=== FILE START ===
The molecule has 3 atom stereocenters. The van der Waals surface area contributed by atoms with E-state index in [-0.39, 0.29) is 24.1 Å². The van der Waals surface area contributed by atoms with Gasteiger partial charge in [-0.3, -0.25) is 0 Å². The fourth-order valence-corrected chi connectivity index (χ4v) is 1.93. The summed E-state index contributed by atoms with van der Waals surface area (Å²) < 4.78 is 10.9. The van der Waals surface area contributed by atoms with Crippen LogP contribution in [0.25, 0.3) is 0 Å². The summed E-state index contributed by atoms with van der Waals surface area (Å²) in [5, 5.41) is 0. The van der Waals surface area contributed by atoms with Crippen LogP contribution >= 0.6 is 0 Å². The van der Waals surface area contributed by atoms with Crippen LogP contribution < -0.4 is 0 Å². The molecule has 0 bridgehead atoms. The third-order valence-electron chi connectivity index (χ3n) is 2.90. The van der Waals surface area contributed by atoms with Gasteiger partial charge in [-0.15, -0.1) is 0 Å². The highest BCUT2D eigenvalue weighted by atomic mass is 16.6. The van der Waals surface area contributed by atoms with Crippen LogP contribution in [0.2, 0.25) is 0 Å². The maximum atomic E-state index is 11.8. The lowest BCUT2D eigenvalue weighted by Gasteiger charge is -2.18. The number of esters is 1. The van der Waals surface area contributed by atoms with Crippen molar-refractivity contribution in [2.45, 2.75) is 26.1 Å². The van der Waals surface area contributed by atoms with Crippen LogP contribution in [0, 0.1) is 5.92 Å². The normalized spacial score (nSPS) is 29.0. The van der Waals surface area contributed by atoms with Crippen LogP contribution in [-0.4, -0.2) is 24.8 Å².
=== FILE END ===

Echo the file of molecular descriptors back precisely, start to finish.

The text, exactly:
The molecule has 3 atom stereocenters. The van der Waals surface area contributed by atoms with E-state index in [-0.39, 0.29) is 24.1 Å². The van der Waals surface area contributed by atoms with Gasteiger partial charge in [-0.3, -0.25) is 0 Å². The fourth-order valence-corrected chi connectivity index (χ4v) is 1.93. The summed E-state index contributed by atoms with van der Waals surface area (Å²) < 4.78 is 10.9. The van der Waals surface area contributed by atoms with Crippen LogP contribution in [0.25, 0.3) is 0 Å². The summed E-state index contributed by atoms with van der Waals surface area (Å²) in [5, 5.41) is 0. The van der Waals surface area contributed by atoms with Crippen LogP contribution >= 0.6 is 0 Å². The van der Waals surface area contributed by atoms with Crippen LogP contribution < -0.4 is 0 Å². The molecule has 0 bridgehead atoms. The third-order valence-electron chi connectivity index (χ3n) is 2.90. The van der Waals surface area contributed by atoms with Gasteiger partial charge in [-0.15, -0.1) is 0 Å². The highest BCUT2D eigenvalue weighted by atomic mass is 16.6. The van der Waals surface area contributed by atoms with Crippen LogP contribution in [0.2, 0.25) is 0 Å². The maximum atomic E-state index is 11.8. The lowest BCUT2D eigenvalue weighted by Gasteiger charge is -2.18. The number of esters is 1. The van der Waals surface area contributed by atoms with Crippen molar-refractivity contribution in [2.45, 2.75) is 26.1 Å². The van der Waals surface area contributed by atoms with Crippen LogP contribution in [0, 0.1) is 5.92 Å². The normalized spacial score (nSPS) is 29.0. The van der Waals surface area contributed by atoms with Crippen LogP contribution in [-0.4, -0.2) is 24.8 Å².